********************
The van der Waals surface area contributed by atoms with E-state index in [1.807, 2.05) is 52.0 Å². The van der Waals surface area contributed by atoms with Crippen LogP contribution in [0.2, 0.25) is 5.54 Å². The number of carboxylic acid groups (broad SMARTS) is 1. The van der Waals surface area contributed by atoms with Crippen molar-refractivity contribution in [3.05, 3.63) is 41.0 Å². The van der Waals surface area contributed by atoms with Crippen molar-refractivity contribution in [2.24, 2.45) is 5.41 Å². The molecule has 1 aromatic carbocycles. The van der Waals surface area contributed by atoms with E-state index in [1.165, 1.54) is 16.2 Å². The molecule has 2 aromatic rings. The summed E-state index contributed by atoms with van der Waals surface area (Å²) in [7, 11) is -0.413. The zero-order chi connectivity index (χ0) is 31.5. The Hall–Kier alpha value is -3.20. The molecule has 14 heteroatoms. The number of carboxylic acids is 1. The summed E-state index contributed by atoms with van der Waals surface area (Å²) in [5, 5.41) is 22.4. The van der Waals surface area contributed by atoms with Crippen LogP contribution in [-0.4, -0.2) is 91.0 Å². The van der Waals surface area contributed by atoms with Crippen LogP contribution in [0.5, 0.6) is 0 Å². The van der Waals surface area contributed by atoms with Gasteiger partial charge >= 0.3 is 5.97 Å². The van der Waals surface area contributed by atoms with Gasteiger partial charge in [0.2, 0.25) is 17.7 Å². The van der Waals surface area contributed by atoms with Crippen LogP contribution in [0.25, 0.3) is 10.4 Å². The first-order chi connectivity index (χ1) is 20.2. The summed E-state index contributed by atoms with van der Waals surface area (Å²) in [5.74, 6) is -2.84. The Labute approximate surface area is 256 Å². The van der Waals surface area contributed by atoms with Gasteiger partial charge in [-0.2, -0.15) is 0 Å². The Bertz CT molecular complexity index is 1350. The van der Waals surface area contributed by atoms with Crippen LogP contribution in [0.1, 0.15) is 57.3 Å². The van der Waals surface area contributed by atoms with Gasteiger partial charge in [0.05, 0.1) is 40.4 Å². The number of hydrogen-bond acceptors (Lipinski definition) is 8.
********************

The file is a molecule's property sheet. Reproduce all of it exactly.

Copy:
The van der Waals surface area contributed by atoms with E-state index in [1.807, 2.05) is 52.0 Å². The van der Waals surface area contributed by atoms with Crippen LogP contribution in [0.2, 0.25) is 5.54 Å². The number of carboxylic acid groups (broad SMARTS) is 1. The van der Waals surface area contributed by atoms with Crippen molar-refractivity contribution in [3.05, 3.63) is 41.0 Å². The van der Waals surface area contributed by atoms with Crippen molar-refractivity contribution in [2.24, 2.45) is 5.41 Å². The molecule has 1 aromatic carbocycles. The van der Waals surface area contributed by atoms with E-state index in [1.165, 1.54) is 16.2 Å². The molecule has 2 aromatic rings. The summed E-state index contributed by atoms with van der Waals surface area (Å²) in [7, 11) is -0.413. The zero-order chi connectivity index (χ0) is 31.5. The Hall–Kier alpha value is -3.20. The molecule has 14 heteroatoms. The number of carboxylic acids is 1. The summed E-state index contributed by atoms with van der Waals surface area (Å²) in [5, 5.41) is 22.4. The van der Waals surface area contributed by atoms with Crippen LogP contribution in [-0.4, -0.2) is 91.0 Å². The van der Waals surface area contributed by atoms with Crippen LogP contribution in [0.5, 0.6) is 0 Å². The van der Waals surface area contributed by atoms with Gasteiger partial charge >= 0.3 is 5.97 Å². The van der Waals surface area contributed by atoms with Gasteiger partial charge in [0.2, 0.25) is 17.7 Å². The van der Waals surface area contributed by atoms with Crippen LogP contribution in [0.25, 0.3) is 10.4 Å². The first-order chi connectivity index (χ1) is 20.2. The summed E-state index contributed by atoms with van der Waals surface area (Å²) in [5.74, 6) is -2.84. The Labute approximate surface area is 256 Å². The van der Waals surface area contributed by atoms with Gasteiger partial charge in [-0.2, -0.15) is 0 Å². The Bertz CT molecular complexity index is 1350. The van der Waals surface area contributed by atoms with Crippen LogP contribution in [0.1, 0.15) is 57.3 Å². The van der Waals surface area contributed by atoms with Gasteiger partial charge in [0.05, 0.1) is 40.4 Å². The number of hydrogen-bond acceptors (Lipinski definition) is 8.